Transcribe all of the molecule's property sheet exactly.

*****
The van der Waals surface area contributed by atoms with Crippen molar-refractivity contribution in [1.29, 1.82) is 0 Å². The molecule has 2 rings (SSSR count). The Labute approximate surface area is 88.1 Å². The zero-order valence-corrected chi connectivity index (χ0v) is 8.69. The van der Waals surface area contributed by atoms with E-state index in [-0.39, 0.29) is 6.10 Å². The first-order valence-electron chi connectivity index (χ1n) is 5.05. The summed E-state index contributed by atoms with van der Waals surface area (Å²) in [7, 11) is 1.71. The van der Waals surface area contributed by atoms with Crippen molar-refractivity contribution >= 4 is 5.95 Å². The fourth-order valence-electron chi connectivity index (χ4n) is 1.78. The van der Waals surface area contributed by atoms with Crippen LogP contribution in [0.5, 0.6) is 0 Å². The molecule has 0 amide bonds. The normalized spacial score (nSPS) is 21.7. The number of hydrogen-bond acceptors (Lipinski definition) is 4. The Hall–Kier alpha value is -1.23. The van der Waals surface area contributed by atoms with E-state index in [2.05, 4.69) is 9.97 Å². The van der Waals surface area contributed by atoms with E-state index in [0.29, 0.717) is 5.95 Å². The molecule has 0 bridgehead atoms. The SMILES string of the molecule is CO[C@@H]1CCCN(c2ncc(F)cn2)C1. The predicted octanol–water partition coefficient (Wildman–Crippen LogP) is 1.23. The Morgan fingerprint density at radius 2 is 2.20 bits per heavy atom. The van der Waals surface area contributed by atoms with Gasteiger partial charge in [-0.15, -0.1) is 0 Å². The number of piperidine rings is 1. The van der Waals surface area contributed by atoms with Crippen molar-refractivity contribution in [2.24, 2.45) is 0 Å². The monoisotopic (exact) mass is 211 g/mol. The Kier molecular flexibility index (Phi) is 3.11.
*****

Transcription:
The van der Waals surface area contributed by atoms with Crippen molar-refractivity contribution in [1.29, 1.82) is 0 Å². The molecule has 2 rings (SSSR count). The Labute approximate surface area is 88.1 Å². The zero-order valence-corrected chi connectivity index (χ0v) is 8.69. The van der Waals surface area contributed by atoms with E-state index in [-0.39, 0.29) is 6.10 Å². The first-order valence-electron chi connectivity index (χ1n) is 5.05. The summed E-state index contributed by atoms with van der Waals surface area (Å²) in [7, 11) is 1.71. The van der Waals surface area contributed by atoms with Crippen molar-refractivity contribution >= 4 is 5.95 Å². The fourth-order valence-electron chi connectivity index (χ4n) is 1.78. The van der Waals surface area contributed by atoms with Crippen LogP contribution in [0.5, 0.6) is 0 Å². The molecule has 0 amide bonds. The normalized spacial score (nSPS) is 21.7. The number of hydrogen-bond acceptors (Lipinski definition) is 4. The Hall–Kier alpha value is -1.23. The van der Waals surface area contributed by atoms with E-state index in [2.05, 4.69) is 9.97 Å². The van der Waals surface area contributed by atoms with E-state index in [0.29, 0.717) is 5.95 Å². The molecule has 0 bridgehead atoms. The SMILES string of the molecule is CO[C@@H]1CCCN(c2ncc(F)cn2)C1. The predicted octanol–water partition coefficient (Wildman–Crippen LogP) is 1.23. The Morgan fingerprint density at radius 2 is 2.20 bits per heavy atom. The van der Waals surface area contributed by atoms with Gasteiger partial charge in [-0.15, -0.1) is 0 Å². The number of piperidine rings is 1. The van der Waals surface area contributed by atoms with Crippen molar-refractivity contribution in [2.24, 2.45) is 0 Å². The monoisotopic (exact) mass is 211 g/mol. The Kier molecular flexibility index (Phi) is 3.11.